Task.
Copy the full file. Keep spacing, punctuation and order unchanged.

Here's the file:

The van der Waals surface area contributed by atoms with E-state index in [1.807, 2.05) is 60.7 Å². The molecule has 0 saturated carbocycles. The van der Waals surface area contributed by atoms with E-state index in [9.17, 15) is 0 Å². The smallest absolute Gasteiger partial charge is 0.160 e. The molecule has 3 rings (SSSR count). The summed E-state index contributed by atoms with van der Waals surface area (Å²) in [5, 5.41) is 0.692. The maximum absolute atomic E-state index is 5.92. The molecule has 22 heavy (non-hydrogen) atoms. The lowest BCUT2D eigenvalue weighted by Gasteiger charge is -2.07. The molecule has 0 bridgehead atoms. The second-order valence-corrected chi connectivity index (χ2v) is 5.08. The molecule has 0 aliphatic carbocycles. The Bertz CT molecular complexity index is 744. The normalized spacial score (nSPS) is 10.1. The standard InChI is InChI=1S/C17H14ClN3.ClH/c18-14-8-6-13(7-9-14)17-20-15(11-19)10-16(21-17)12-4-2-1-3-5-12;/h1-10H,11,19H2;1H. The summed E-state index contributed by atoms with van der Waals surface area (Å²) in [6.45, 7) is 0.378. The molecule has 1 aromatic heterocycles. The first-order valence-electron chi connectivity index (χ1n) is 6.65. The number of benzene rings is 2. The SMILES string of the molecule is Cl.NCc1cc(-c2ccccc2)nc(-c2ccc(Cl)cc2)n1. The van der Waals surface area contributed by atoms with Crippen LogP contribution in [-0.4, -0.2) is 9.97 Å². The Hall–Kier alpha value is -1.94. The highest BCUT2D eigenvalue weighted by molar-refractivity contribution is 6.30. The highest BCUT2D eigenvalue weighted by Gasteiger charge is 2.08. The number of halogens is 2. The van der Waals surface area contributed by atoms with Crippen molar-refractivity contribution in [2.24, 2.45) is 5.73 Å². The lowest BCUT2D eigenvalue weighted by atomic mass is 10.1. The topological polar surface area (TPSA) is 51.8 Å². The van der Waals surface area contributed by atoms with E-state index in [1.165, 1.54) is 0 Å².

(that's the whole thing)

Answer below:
The van der Waals surface area contributed by atoms with E-state index in [1.807, 2.05) is 60.7 Å². The molecule has 0 saturated carbocycles. The van der Waals surface area contributed by atoms with E-state index in [9.17, 15) is 0 Å². The smallest absolute Gasteiger partial charge is 0.160 e. The molecule has 3 rings (SSSR count). The summed E-state index contributed by atoms with van der Waals surface area (Å²) in [5, 5.41) is 0.692. The maximum absolute atomic E-state index is 5.92. The molecule has 22 heavy (non-hydrogen) atoms. The lowest BCUT2D eigenvalue weighted by Gasteiger charge is -2.07. The molecule has 0 bridgehead atoms. The second-order valence-corrected chi connectivity index (χ2v) is 5.08. The molecule has 0 aliphatic carbocycles. The Bertz CT molecular complexity index is 744. The normalized spacial score (nSPS) is 10.1. The standard InChI is InChI=1S/C17H14ClN3.ClH/c18-14-8-6-13(7-9-14)17-20-15(11-19)10-16(21-17)12-4-2-1-3-5-12;/h1-10H,11,19H2;1H. The summed E-state index contributed by atoms with van der Waals surface area (Å²) in [6.45, 7) is 0.378. The molecule has 1 aromatic heterocycles. The first-order valence-electron chi connectivity index (χ1n) is 6.65. The number of benzene rings is 2. The SMILES string of the molecule is Cl.NCc1cc(-c2ccccc2)nc(-c2ccc(Cl)cc2)n1. The van der Waals surface area contributed by atoms with Crippen LogP contribution in [-0.4, -0.2) is 9.97 Å². The Hall–Kier alpha value is -1.94. The highest BCUT2D eigenvalue weighted by molar-refractivity contribution is 6.30. The highest BCUT2D eigenvalue weighted by Gasteiger charge is 2.08. The number of halogens is 2. The van der Waals surface area contributed by atoms with Crippen molar-refractivity contribution in [2.24, 2.45) is 5.73 Å². The lowest BCUT2D eigenvalue weighted by atomic mass is 10.1. The topological polar surface area (TPSA) is 51.8 Å². The van der Waals surface area contributed by atoms with E-state index in [1.165, 1.54) is 0 Å².